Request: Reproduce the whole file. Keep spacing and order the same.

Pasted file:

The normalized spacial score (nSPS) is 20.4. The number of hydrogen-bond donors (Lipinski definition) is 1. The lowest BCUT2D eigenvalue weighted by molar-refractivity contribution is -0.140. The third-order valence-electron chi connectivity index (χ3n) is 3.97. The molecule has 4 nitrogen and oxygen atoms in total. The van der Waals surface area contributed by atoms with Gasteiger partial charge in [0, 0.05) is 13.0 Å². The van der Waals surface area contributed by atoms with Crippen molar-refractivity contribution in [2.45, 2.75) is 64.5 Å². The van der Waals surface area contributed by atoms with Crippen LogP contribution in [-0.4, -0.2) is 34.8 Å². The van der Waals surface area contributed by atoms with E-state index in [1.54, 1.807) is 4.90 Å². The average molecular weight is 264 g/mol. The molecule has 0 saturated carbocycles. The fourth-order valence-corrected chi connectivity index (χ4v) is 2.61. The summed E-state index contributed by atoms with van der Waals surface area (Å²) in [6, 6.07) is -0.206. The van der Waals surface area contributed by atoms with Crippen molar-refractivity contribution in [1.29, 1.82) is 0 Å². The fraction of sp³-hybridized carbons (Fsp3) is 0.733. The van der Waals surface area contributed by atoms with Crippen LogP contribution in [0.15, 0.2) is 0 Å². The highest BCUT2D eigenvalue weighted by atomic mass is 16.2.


The normalized spacial score (nSPS) is 20.4. The number of hydrogen-bond donors (Lipinski definition) is 1. The lowest BCUT2D eigenvalue weighted by molar-refractivity contribution is -0.140. The third-order valence-electron chi connectivity index (χ3n) is 3.97. The molecule has 4 nitrogen and oxygen atoms in total. The van der Waals surface area contributed by atoms with Gasteiger partial charge in [0, 0.05) is 13.0 Å². The van der Waals surface area contributed by atoms with Crippen molar-refractivity contribution in [2.45, 2.75) is 64.5 Å². The van der Waals surface area contributed by atoms with Crippen LogP contribution in [-0.4, -0.2) is 34.8 Å². The van der Waals surface area contributed by atoms with E-state index in [1.54, 1.807) is 4.90 Å². The average molecular weight is 264 g/mol. The molecule has 0 saturated carbocycles. The fourth-order valence-corrected chi connectivity index (χ4v) is 2.61. The summed E-state index contributed by atoms with van der Waals surface area (Å²) in [6, 6.07) is -0.206. The van der Waals surface area contributed by atoms with Crippen molar-refractivity contribution in [1.29, 1.82) is 0 Å². The fraction of sp³-hybridized carbons (Fsp3) is 0.733. The van der Waals surface area contributed by atoms with Crippen LogP contribution in [0.15, 0.2) is 0 Å². The highest BCUT2D eigenvalue weighted by atomic mass is 16.2.